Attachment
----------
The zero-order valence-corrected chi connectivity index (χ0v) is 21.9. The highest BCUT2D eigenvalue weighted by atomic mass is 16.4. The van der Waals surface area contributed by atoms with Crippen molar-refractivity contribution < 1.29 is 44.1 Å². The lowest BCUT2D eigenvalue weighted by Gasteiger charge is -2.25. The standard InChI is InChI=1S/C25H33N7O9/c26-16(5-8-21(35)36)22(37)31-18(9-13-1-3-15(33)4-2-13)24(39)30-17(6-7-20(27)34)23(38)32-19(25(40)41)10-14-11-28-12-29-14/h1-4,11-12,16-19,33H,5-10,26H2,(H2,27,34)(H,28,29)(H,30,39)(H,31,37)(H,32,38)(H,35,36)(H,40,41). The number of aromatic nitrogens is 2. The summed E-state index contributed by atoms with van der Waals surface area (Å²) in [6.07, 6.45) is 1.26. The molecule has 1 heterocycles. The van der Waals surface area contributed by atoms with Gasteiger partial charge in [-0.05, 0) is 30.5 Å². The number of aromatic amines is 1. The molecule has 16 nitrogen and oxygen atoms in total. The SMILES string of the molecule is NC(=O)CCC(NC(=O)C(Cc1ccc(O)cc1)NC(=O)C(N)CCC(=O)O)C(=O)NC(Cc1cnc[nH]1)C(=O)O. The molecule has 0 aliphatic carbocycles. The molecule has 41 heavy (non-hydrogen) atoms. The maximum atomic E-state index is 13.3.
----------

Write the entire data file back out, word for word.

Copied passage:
The zero-order valence-corrected chi connectivity index (χ0v) is 21.9. The highest BCUT2D eigenvalue weighted by atomic mass is 16.4. The van der Waals surface area contributed by atoms with Crippen molar-refractivity contribution < 1.29 is 44.1 Å². The lowest BCUT2D eigenvalue weighted by Gasteiger charge is -2.25. The standard InChI is InChI=1S/C25H33N7O9/c26-16(5-8-21(35)36)22(37)31-18(9-13-1-3-15(33)4-2-13)24(39)30-17(6-7-20(27)34)23(38)32-19(25(40)41)10-14-11-28-12-29-14/h1-4,11-12,16-19,33H,5-10,26H2,(H2,27,34)(H,28,29)(H,30,39)(H,31,37)(H,32,38)(H,35,36)(H,40,41). The number of aromatic nitrogens is 2. The summed E-state index contributed by atoms with van der Waals surface area (Å²) in [6.07, 6.45) is 1.26. The molecule has 1 heterocycles. The van der Waals surface area contributed by atoms with Gasteiger partial charge in [-0.05, 0) is 30.5 Å². The number of aromatic amines is 1. The molecule has 16 nitrogen and oxygen atoms in total. The SMILES string of the molecule is NC(=O)CCC(NC(=O)C(Cc1ccc(O)cc1)NC(=O)C(N)CCC(=O)O)C(=O)NC(Cc1cnc[nH]1)C(=O)O. The molecule has 0 aliphatic carbocycles. The molecule has 41 heavy (non-hydrogen) atoms. The maximum atomic E-state index is 13.3.